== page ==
As the frontman of Kyuss, John Garcia helped define stoner rock. Since their breakup he’s had success with the likes of Slo Burn, Hermano, and last year’s excellent Peace (Napalm Records) album with former Kyuss bandmates in Vista Chino. Finally, after 20-odd years in the business, he’s putting out a self-titled solo album. Ghost Cult’s Dan Swinhoe talks to John about how it feels to get a life-long project off his chest.
I heard you put everything else on hold for your solo album?
“That’s right. I’ve been wanting to do this for a very long time, and I’ve literally have put this on hold myself for years. My former managers didn’t want me to do this, they wanted me to put it on hold, and I got tired of saying no to these songs. I had this collection of songs that I literally looked at every morning. I had this cardboard box that I kept of songs that were very close to me, they were very personal songs that I liked and had a relationship with, and felt bad for them. I was exhausted of saying yes, yes, yes to fucking everything else and I finally had to say yes to this group of songs. And I got to tell you, you talk about a sense of freedom and a feeling of being liberated – those are not even the words to explain how happy, excited and passionate I am about releasing this record.”
“I’ve been working very hard on this project for a long time and it feels good to be where I’m at right now and all these other bands, all these other cars if you will, are parked in the garage. The Vista Chino car’s parked in the garage, the Unida car’s parked in the garage. Hermano, Sloburn, all these little projects that I’ve got going, they’re all parked. And this car that I’m in right now is fuelled up and she’s purring like a kitten. And I’m gonna take her out for a nice long drive, and I don’t plan on parking her any time in the near future, and it feels good.”
So how long have you had this solo album in the works?
“I’ve been wanting to do this since I was about 18 or 19 years old, and I’m going to be 44. You talk about pent up energy and pent up feeling and emotion- that’s a long time to have held on to some of these songs. I wrote ‘Her Bullets Energy’ while living in Palm Springs with Nick Oliveri, and if someone were to tell me that at 19 years old, “Hey kid, you’re going to release this song and Robby Krieger from The Doors is going to play Spanish guitar on it,” I would have told them, “You’re out of your fucking mind, go jump in a lake, there’s no possible way.” and here we are, me at 43 that song’s about to be released, it ends the record and Robby Krieger is playing Spanish guitar on it. Talk about a special moment that I will never ever forget.”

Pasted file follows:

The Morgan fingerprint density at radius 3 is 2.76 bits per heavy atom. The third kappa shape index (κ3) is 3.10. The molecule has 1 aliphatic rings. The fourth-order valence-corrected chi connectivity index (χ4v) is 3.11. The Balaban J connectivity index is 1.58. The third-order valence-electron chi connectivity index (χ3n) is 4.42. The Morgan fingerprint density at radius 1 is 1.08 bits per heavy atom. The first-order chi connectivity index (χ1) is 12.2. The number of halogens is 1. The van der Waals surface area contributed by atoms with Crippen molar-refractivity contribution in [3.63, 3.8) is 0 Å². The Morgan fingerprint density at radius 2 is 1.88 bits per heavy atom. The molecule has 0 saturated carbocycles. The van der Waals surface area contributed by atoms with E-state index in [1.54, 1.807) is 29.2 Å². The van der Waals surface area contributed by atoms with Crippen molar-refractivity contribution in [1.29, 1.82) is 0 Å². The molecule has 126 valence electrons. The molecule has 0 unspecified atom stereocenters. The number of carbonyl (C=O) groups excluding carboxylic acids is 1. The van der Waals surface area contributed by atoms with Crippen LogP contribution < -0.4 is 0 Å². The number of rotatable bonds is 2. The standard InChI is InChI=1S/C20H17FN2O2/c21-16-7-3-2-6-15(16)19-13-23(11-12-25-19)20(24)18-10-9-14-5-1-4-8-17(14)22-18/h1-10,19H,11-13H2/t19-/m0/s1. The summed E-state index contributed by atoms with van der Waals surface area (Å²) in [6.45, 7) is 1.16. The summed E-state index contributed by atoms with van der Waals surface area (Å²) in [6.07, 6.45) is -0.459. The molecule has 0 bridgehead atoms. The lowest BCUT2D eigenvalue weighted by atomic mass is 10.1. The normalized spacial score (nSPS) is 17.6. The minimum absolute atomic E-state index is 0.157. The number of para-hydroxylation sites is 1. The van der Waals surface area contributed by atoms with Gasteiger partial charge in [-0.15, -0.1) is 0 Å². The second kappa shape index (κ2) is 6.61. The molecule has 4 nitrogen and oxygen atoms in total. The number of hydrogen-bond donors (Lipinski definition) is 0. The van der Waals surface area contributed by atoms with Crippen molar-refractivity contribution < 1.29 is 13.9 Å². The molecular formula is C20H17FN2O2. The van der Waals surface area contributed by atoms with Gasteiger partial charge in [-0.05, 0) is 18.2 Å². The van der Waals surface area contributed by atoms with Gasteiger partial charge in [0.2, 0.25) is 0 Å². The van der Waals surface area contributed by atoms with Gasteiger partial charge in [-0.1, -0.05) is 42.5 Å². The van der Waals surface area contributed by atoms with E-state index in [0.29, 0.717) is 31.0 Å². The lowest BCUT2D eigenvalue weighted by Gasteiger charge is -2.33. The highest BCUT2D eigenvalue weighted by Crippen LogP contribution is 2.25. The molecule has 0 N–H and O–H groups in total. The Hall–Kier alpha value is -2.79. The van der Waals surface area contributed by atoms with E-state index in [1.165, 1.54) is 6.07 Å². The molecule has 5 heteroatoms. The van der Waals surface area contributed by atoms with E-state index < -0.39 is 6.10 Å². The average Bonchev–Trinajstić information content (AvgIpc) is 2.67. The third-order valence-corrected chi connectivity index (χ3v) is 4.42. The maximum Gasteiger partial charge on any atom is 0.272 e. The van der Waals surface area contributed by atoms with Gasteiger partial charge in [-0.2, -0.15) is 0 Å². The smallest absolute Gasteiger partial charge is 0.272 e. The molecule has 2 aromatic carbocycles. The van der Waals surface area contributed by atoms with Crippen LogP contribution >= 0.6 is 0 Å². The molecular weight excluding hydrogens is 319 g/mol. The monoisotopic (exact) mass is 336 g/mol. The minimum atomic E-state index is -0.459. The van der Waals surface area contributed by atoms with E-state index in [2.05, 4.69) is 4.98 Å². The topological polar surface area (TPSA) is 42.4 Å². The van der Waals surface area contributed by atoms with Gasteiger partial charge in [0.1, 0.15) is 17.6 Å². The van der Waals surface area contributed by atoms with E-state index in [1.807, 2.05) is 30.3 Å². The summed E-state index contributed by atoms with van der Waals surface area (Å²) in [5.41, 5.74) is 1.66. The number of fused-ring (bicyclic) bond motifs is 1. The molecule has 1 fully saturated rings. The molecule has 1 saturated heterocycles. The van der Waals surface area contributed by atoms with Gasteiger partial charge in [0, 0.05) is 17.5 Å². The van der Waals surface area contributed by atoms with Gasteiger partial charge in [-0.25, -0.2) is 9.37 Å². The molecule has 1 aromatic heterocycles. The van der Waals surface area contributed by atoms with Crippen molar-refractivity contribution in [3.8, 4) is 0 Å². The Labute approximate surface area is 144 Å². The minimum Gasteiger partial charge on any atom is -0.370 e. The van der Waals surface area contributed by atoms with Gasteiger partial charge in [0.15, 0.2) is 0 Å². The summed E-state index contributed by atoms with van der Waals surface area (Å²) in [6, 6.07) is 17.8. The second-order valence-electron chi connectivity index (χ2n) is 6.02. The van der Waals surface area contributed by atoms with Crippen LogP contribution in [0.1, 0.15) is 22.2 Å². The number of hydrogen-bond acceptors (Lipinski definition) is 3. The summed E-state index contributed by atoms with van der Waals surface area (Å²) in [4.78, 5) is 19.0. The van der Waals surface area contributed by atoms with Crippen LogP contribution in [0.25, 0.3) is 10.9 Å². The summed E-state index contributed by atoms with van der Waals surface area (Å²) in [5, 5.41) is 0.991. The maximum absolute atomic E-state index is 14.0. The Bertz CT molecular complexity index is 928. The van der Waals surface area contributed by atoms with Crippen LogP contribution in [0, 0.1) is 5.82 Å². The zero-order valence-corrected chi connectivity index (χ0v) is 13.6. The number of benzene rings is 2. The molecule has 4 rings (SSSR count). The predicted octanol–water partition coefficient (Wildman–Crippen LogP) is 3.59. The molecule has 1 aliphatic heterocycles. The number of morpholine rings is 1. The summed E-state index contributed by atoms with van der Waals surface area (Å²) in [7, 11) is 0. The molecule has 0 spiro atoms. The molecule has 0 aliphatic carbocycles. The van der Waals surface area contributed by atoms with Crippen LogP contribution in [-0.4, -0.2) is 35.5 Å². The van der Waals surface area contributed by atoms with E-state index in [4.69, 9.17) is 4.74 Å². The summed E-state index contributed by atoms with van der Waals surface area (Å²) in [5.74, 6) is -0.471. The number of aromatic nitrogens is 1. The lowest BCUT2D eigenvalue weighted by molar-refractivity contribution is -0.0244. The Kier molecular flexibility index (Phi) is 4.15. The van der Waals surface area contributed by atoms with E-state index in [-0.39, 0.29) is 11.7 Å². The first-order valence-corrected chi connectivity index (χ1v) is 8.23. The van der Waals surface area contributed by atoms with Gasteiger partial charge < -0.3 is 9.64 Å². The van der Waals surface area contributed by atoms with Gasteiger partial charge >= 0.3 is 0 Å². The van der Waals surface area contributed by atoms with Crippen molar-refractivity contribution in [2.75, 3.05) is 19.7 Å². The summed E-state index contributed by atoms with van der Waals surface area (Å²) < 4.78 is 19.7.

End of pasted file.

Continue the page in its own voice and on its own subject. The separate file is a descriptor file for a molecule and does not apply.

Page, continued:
‘All These Walls’ is a rework of an old Slo Burn demo, ‘Cactus Jumper’. How did you pick which songs to put on the album and which to leave off, and how many are left in that cardboard box?
“When I co-wrote ‘Cactus Jumper’ – now ‘All These Walls’- with [Slo Burn bandmates] Chris Hale, Damon Garrison and Brady Houghton, that was special to me. We got together at this little Mexican restaurant in Palm Springs about 5 years ago and I told them that I wanted to put this song on my solo record. For some reason I felt a connection with that song and I thought, you know what, I’m gonna redo this one, this is a song that speaks to me, that’s personal to me.”
“I have a total of about 44 songs, and I picked out 14, and only 11 of them made it. So there’s quite a bit more. There’s no rhyme or reason behind this collection. I didn’t get methodical. It just made perfect sense to have this group of songs be sequenced the way that were and have them be given a shot to have new life brought back into them at my age. This group of songs is a collective thing but songs that were very special to me and I knew eventually I wanted to release, and if I ever were to release a solo record this group of songs needed to see the light of day.”
This is obviously a very personal project but you’ve got a cover on there and Danko Jones wrote a song for you – was it difficult to give up places on the record if you’ve got others waiting to be heard?
“Danko Jones wrote ‘5000 miles’ specifically for me about 10 years ago. What an honour and privilege to have someone like Danko write a song specifically for me. We always had these conversations when were on tour together of me releasing a solo record and so he took our conversations and recorded this very crude demo while he was on his balcony and he sent it to me. I immediately fell in love with it and there it went on a CD in my little cardboard box, and there it sat. I knew I was going to get to it and eventually I did.”